The 30-year-old injury- prone Ray Stevens always looks as if he is going to be outpowered by bigger, stronger opponents until, with incisive technical brilliance, upends them.
The 21-year-old Kate Howey employs nothing less than blitzkrieg tactics. She charges off her mark to club her opponents into submission, disguising her undeniable technique in sheer, unstoppable power.
By their wins at the weekend, they showed themselves likely to repeat the success at the European Championships in Gdansk, Poland. And so, it must be said, did Olympic lightweight champion Nicola Fairbrother, even though she withdrew after winning her third fight in order to protect a twisted knee.
Stevens, back in competition after 18 months of rehabilitation for a knee operation, was impressive. Rogier Heldens was thrown in two different directions before being pinned; Volker Heyer was duped and then flattened by a sweet combination; Spain's Esteban Hernandez was thrown three times; Chris Bacon of Australia was summarily pinned. Mike Hax, German's No 1, managed to fight a rearguard action for the full five minutes of the final, though he lost anyway on penalties for passivity.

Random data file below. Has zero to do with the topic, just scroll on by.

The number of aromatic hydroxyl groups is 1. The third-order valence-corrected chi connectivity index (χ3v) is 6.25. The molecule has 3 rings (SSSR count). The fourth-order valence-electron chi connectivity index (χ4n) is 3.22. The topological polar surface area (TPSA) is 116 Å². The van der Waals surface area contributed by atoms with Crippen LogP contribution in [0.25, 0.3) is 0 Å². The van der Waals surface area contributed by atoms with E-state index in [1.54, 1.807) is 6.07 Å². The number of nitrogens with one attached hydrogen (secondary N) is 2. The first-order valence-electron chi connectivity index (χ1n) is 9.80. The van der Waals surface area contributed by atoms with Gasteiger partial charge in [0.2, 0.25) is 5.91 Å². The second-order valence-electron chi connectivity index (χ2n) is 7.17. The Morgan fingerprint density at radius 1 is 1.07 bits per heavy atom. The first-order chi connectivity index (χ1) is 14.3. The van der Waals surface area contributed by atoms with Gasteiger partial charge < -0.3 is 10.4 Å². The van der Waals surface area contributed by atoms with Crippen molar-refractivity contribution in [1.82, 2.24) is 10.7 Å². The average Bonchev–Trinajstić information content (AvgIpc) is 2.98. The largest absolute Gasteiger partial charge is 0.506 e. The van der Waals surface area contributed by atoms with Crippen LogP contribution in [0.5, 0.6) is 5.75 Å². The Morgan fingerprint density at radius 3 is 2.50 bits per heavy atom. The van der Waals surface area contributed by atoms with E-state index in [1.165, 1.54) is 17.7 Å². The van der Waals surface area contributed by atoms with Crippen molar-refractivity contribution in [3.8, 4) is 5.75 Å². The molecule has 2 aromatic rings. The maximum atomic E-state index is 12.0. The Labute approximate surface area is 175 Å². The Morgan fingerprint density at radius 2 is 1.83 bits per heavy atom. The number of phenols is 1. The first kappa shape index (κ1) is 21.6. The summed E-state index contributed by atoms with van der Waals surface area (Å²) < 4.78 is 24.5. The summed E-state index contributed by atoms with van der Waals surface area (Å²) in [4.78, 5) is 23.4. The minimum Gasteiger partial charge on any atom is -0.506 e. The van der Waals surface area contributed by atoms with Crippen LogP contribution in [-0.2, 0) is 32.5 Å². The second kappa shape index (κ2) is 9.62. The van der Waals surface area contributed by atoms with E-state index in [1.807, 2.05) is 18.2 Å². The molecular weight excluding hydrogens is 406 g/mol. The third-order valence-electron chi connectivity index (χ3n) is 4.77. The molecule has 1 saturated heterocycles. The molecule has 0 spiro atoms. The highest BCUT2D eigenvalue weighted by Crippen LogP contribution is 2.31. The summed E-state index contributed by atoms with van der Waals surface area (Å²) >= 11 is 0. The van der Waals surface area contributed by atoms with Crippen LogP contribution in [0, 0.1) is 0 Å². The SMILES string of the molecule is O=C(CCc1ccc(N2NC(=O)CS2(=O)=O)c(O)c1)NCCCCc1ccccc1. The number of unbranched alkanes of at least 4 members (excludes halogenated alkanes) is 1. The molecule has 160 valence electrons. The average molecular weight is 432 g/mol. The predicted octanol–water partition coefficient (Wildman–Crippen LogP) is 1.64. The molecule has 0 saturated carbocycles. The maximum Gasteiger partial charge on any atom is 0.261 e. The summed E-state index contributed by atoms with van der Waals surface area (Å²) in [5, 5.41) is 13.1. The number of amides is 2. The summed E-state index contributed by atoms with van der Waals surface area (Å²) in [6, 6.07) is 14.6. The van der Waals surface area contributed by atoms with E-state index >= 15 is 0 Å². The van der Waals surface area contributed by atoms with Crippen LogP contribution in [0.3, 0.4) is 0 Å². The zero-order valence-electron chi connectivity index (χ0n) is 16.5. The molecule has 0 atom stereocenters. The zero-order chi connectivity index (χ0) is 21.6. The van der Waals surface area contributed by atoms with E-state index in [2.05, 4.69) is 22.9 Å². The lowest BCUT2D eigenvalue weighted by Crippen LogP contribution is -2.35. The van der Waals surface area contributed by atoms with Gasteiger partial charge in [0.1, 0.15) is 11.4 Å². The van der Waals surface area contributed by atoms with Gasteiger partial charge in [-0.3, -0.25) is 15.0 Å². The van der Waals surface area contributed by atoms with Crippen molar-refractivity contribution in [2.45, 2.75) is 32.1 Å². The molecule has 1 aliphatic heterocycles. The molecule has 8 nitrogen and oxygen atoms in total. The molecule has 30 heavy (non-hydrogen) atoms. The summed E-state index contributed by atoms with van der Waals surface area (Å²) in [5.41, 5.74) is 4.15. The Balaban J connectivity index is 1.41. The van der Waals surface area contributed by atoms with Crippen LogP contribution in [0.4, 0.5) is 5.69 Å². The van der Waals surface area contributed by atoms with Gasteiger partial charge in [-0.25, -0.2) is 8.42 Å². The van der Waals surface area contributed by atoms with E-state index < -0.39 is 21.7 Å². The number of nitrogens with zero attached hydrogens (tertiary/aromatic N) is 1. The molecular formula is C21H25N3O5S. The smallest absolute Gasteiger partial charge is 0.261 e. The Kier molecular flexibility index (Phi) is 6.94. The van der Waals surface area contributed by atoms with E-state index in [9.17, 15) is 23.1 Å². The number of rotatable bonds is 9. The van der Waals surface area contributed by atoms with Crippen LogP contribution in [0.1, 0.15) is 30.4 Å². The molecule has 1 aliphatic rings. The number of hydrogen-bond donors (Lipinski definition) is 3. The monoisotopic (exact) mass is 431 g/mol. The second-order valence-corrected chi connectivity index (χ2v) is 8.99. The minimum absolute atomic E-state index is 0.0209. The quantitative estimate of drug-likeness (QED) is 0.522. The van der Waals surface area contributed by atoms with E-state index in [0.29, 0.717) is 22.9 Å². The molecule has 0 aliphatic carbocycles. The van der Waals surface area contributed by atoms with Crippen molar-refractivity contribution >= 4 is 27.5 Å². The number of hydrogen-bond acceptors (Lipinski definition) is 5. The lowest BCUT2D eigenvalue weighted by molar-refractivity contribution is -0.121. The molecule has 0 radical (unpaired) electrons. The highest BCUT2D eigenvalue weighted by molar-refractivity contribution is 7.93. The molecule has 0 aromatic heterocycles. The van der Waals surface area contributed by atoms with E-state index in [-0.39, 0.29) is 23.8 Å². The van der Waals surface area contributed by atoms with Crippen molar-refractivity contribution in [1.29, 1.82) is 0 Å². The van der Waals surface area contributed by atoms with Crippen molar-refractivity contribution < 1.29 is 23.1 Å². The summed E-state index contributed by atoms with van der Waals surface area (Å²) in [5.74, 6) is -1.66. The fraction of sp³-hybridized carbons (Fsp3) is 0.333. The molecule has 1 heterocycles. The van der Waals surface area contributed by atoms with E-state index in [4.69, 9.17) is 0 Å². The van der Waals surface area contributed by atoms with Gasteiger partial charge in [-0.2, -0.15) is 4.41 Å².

Waving bruised, deep-purple fingers in the air, Stevens said: 'I am going to let these heal for a bit, get in some decent training for the Europeans and I will be ready.' He also revealed that he spent the night before the event on the floor of a hotel room: though an Olympic silver medallist, he is on the dole and without a grant.
Life is easier for Kate Howey. She is a computer operator for Thompsons' book division who give her time off for training, is helped with a car by Twinings and has a grant. On Saturday she justified them all. She threw Janet Sore in 15 seconds and then proceeded to demolish the French light-heavyweight team sent to test her. Then, in the final, she ran up four scores against Heli Syrja of Finland.Reuse content